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In an organized way, Ray Carlson’s basement is absolutely littered with small bottles of enamel, drawings, brushes, razor blades, Styrofoam molds and other tools of the trade for modeling enthusiasts.
Using sheets of plastic, he has cordoned off a little portion of his workspace for the sole purpose of painting his flying replicas. Stuffed into the rafters are rolls and rolls of blueprints he drafts to guide his handiwork.
He calls it “a builder’s workshop.”
Carlson, 81, has been building model airplanes in this fashion for decades. He belongs to the Checkerboard Field R/C Club, a Broadview-based group of enthusiasts who build and fly their radio-controlled model planes in a field near Loyola Medical Center in Maywood. The group meets monthly at the community center in Forest Park. Carlson, however, is a slightly different breed – and his basement is exhibit A.
In the cluttered workspace in the bowels of his home on Elgin, Carlson builds his planes entirely from scratch. No kits, no molded plastic, no plans. He flips through magazines and hobby publications looking for nothing more than a picture and a scale. From there he draws his own blueprints, usually on a 1.5-inch scale, builds his own molds and adds as much detail to each plane as he can.
“He’s one of the best builders in the club,” fellow Checkerboarder Hal Parenti said. “He’s determined to do it. It takes a lot of patience.”
Coming from Parenti, that is high praise. Like Carlson, Parenti is a “scratch builder” and has had several of his planes purchased by kit manufacturers. He has competed internationally, is a 12-time national champion and in 1999 was inducted into the Model Aviation Hall of Fame.
“Young people want to fly,” Parenti said of modeling today. “We want, and that’s what Ray wants, to get as much detail as possible.”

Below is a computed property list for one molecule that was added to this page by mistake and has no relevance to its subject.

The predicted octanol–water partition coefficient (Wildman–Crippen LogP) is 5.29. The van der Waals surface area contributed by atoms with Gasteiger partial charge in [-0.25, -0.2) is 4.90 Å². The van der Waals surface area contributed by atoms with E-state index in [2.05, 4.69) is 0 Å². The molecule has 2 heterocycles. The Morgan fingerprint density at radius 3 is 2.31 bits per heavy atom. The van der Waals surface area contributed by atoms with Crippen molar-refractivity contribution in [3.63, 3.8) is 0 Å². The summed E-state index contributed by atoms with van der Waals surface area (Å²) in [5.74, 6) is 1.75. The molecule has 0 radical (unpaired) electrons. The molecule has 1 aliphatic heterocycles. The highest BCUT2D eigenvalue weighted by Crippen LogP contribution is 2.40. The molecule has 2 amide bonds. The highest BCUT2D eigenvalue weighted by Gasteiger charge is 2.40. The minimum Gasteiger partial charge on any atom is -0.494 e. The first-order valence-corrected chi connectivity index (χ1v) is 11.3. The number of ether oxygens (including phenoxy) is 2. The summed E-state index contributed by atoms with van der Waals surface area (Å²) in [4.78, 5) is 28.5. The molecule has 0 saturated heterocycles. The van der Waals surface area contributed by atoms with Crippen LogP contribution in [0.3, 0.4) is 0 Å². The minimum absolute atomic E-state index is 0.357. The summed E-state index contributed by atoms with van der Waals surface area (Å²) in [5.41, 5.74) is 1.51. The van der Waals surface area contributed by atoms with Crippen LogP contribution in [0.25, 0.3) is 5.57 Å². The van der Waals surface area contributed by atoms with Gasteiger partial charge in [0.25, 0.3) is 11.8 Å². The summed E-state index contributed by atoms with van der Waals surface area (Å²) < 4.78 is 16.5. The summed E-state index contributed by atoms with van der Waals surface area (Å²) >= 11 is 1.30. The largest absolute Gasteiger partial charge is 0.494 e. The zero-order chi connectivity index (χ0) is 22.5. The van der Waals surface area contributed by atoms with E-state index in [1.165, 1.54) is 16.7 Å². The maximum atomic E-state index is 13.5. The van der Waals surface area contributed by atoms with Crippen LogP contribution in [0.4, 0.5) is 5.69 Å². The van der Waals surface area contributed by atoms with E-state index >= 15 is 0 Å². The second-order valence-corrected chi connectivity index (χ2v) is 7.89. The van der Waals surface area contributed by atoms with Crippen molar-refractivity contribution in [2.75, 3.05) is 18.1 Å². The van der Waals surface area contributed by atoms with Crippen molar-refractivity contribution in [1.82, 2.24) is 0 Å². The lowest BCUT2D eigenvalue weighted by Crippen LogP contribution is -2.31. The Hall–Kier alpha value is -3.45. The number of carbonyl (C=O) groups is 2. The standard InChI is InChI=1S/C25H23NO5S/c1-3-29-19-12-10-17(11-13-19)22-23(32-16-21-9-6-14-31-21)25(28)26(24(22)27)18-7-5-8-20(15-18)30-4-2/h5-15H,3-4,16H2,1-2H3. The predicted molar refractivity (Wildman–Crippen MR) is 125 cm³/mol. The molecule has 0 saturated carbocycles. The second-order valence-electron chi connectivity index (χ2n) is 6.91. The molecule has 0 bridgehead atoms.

Carlson didn’t get serious about building model airplanes until some 25 years ago. His son, Ray Carlson Jr., needed a healthier hobby, he said.
“Years ago I wanted to get my son interested in something other than television,” Carlson said. “He was always watching television.”
Carlson Jr. didn’t take to the craft like his father. Senior, however, loved it.
“I never built from a kit. I always wanted my own plane,” Carlson said. “Who wants what everybody else has?”
After carving a piece of foam into the shape and size needed for his model, Carlson uses balsa wood and fiberglass cloth to build the wings, body and fuselage. It’s a painstaking process that requires some creative problem solving. To build the canopy that protects his miniature pilots, Carlson uses heat to shrink plastic soda bottles into the correct shape.
The planes typically carry an engine with 1.5 to 2 horsepower, and the wings span somewhere between 50 and 60 inches. Carlson’s largest model weighed 9 pounds and measured 6-feet 6-inches across the wings.
According to Carlson, not many of his neighbors know that he can spend hours at a time concentrating on the small details of an airplane, though he’s lived most of his life within the same two blocks just south of Roosevelt.
Mary Ellen Budas has shared an alley with Carlson for 12 years or so, but has only gotten to know him in the last few months.
“This quiet man I was beginning to know and bond with over the summer took on a whole different intellect,” Budas said when Carlson invited her into his workshop. “That he could look at a picture and make a blueprint and work on it steadily, and then go out and fly it; it’s the completion of a thought.”